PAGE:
Island of Lost Forevers

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Alien Sacrifices

Alien Sacrifices

Over on Tumblr I participate in the #writeblr community. Some have started posting spontaneous prompts and so far I’ve really enjoyed answering them. So much so that I wanted to share my responses here. These are written off the cuff, without any planning. Today’s prompt was:

“The local aliens keep bringing their injured people to the more technologically-advanced humans for healing. There’s a bit of a language barrier. You’re the human who figures out they’re supposed to have been sacrifices to the Two-Legged Gods.”

It fits one of my (previously unintroduced) Domerin settings so well that I just had to take advantage of it!
. . .

Domerin gritted his teeth as he set one hand against his forehead and dug his fingers deep into his scalp. All the willpower in the world wasn’t enough to calm the insistent thumps beneath his temples. It had been a long day. So had yesterday. Not to mention the day before. He didn’t see an end to this any time soon, and if he lit another cigarette he could just imagine Sesha flying out of the med bay to yell his ear off.

He counted slowly to ten. Then did it again for good measure.

“How many does this make?” he asked again, as if he expected the answer to change.

“There are eight of them now, sir,” the private repeated with more patience than Domerin would have expected.

“Four yesterday and four today.”

The private nodded.

“And we still can’t make heads or tails of what they’re saying?”

“Not enough for the doctors to determine how they all received similar wounds in such a short span of time, sir, no.”

Right. Of course. Because that would make his job easier. “Thanks for the report.” It was a dismissal and the private took it as one, scurrying out of his office before the major could think of another task to assign him. Not that Domerin could blame the kid; the entire base could use a break.

No aliens had ever come through a rift in such numbers. Normally they opened and closed quickly enough to leave an individual or family stranded on the wrong side. The fact that an entire tribe of primitive aliens had been able to pass through the latest portal made him wonder if they hadn’t had some way to control it. But why would they ever have wanted to abandon their homeworld for another so obviously different than their own? No one could piece together more than two or three words of their rapid, chittering language, and the snippets they had deciphered gave them little insight into their origins.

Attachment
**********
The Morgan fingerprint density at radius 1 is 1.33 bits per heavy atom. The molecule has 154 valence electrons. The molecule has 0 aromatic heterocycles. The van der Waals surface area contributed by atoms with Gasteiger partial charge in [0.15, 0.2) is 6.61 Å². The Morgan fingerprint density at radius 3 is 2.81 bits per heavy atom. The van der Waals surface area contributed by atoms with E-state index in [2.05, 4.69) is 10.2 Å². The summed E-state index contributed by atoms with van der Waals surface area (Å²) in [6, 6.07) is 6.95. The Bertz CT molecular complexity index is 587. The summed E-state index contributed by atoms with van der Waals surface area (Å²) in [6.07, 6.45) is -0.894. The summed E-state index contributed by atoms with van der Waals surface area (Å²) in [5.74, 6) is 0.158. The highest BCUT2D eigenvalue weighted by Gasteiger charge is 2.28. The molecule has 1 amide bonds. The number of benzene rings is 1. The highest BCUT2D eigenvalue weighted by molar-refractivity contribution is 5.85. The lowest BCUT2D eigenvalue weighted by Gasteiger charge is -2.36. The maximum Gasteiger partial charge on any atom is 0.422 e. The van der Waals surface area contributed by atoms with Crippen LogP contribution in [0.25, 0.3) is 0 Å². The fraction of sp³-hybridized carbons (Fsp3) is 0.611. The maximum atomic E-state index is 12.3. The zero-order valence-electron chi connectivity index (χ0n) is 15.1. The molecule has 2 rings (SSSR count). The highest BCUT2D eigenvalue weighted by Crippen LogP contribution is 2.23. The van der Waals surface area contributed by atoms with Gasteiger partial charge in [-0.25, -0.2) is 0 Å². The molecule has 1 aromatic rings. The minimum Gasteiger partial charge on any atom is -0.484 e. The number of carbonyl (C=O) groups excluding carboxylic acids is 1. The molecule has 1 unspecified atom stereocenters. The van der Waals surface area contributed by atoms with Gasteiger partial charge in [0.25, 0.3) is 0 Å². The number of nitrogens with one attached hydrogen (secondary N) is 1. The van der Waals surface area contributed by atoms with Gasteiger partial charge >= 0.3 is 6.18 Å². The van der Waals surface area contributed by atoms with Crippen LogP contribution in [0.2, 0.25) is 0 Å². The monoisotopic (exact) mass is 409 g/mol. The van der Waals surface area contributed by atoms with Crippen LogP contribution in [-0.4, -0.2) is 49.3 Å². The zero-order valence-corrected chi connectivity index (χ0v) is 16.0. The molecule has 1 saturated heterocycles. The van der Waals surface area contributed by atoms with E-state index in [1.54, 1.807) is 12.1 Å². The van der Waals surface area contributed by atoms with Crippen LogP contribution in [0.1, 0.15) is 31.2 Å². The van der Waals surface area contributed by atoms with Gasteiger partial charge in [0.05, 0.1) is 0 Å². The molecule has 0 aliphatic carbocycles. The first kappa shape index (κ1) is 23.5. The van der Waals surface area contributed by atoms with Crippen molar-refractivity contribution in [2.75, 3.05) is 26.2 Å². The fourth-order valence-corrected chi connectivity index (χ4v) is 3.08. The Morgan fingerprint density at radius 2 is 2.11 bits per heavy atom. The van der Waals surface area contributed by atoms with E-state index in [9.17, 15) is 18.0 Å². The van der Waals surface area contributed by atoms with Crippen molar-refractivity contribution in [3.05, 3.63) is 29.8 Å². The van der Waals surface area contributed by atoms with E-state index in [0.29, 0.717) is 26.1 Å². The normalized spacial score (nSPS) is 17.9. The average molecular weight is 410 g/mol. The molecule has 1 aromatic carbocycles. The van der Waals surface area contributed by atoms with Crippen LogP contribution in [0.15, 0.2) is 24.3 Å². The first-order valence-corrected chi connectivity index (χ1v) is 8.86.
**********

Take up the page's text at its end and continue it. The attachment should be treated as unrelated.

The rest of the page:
If they didn’t have some kind of breakthrough soon, they’d be overrun with injured refugees. They were already out of beds in the medical bay.

With a soft sigh, Domerin abandoned his comfortable office chair and hurried down the corridors to the large meeting room where Kevin had been holding sessions with what they could only hope was the alien chief. Kevin spoke more alien languages than just about anyone they had available. If anyone was going to work this out, it was him. But he was shaking his head when Domerin entered, waving his hands to try to get the alien chief to stop talking, and he sighed when Domerin sidled up and sat beside him.

“No luck?”

“Not enough.” Kevin sounded as tired as the rest of them. “I suppose it was inevitable we’d encounter someone who didn’t speak galactic common, but there’s always been a similar enough thread for us to translate.”

“What about all those weird scribbles that looked kind of like cuneiform?”

Kevin held his hands up, palms spread outward in helpless defeat. “They still translate to an alien language that doesn’t match any of our records.”

“Damn. All right, you want a break? I can give this another spin.”